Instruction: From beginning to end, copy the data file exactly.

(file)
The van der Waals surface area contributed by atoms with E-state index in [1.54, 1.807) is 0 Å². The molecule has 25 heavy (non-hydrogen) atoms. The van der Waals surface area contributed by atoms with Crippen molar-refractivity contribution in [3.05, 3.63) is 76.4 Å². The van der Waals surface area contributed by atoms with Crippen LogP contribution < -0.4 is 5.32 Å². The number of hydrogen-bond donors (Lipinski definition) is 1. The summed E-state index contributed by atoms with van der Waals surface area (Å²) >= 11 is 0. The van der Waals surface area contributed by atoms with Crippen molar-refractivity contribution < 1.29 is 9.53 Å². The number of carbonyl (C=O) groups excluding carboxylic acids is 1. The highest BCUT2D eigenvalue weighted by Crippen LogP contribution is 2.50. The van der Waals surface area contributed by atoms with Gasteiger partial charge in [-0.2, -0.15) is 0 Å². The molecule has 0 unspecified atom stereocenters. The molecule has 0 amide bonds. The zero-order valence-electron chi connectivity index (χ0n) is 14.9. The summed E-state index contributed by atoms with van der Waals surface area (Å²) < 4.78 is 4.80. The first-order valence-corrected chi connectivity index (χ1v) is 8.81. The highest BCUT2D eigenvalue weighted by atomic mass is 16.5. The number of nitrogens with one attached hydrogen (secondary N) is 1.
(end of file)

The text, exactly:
The van der Waals surface area contributed by atoms with E-state index in [1.54, 1.807) is 0 Å². The molecule has 25 heavy (non-hydrogen) atoms. The van der Waals surface area contributed by atoms with Crippen molar-refractivity contribution in [3.05, 3.63) is 76.4 Å². The van der Waals surface area contributed by atoms with Crippen LogP contribution < -0.4 is 5.32 Å². The number of hydrogen-bond donors (Lipinski definition) is 1. The summed E-state index contributed by atoms with van der Waals surface area (Å²) >= 11 is 0. The van der Waals surface area contributed by atoms with Crippen molar-refractivity contribution < 1.29 is 9.53 Å². The number of carbonyl (C=O) groups excluding carboxylic acids is 1. The highest BCUT2D eigenvalue weighted by Crippen LogP contribution is 2.50. The van der Waals surface area contributed by atoms with Gasteiger partial charge in [-0.2, -0.15) is 0 Å². The molecule has 0 unspecified atom stereocenters. The molecule has 0 amide bonds. The zero-order valence-electron chi connectivity index (χ0n) is 14.9. The summed E-state index contributed by atoms with van der Waals surface area (Å²) < 4.78 is 4.80. The first-order valence-corrected chi connectivity index (χ1v) is 8.81. The highest BCUT2D eigenvalue weighted by atomic mass is 16.5. The number of nitrogens with one attached hydrogen (secondary N) is 1.